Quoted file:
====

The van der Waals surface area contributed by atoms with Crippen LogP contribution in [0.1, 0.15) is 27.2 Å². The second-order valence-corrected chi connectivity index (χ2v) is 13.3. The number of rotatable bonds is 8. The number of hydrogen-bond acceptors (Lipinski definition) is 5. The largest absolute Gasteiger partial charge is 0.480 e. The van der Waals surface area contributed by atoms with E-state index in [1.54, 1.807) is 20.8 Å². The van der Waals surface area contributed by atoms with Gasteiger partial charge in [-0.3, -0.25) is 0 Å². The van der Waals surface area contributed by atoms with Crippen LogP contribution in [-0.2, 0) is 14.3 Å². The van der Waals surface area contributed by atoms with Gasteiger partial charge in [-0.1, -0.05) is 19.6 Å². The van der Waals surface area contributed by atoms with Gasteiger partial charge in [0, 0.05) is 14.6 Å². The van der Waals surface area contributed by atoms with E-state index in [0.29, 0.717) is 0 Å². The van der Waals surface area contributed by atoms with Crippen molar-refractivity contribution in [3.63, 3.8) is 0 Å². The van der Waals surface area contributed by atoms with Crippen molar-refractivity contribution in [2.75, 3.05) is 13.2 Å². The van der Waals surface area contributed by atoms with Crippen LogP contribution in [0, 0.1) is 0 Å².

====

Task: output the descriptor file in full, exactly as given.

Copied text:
The van der Waals surface area contributed by atoms with Crippen LogP contribution in [0.1, 0.15) is 27.2 Å². The second-order valence-corrected chi connectivity index (χ2v) is 13.3. The number of rotatable bonds is 8. The number of hydrogen-bond acceptors (Lipinski definition) is 5. The largest absolute Gasteiger partial charge is 0.480 e. The van der Waals surface area contributed by atoms with E-state index in [1.54, 1.807) is 20.8 Å². The van der Waals surface area contributed by atoms with Gasteiger partial charge in [-0.3, -0.25) is 0 Å². The van der Waals surface area contributed by atoms with Crippen LogP contribution in [-0.2, 0) is 14.3 Å². The van der Waals surface area contributed by atoms with Gasteiger partial charge in [-0.1, -0.05) is 19.6 Å². The van der Waals surface area contributed by atoms with Gasteiger partial charge in [0, 0.05) is 14.6 Å². The van der Waals surface area contributed by atoms with E-state index in [0.29, 0.717) is 0 Å². The van der Waals surface area contributed by atoms with Crippen molar-refractivity contribution in [3.63, 3.8) is 0 Å². The van der Waals surface area contributed by atoms with Crippen molar-refractivity contribution in [2.75, 3.05) is 13.2 Å². The van der Waals surface area contributed by atoms with Crippen LogP contribution in [0, 0.1) is 0 Å².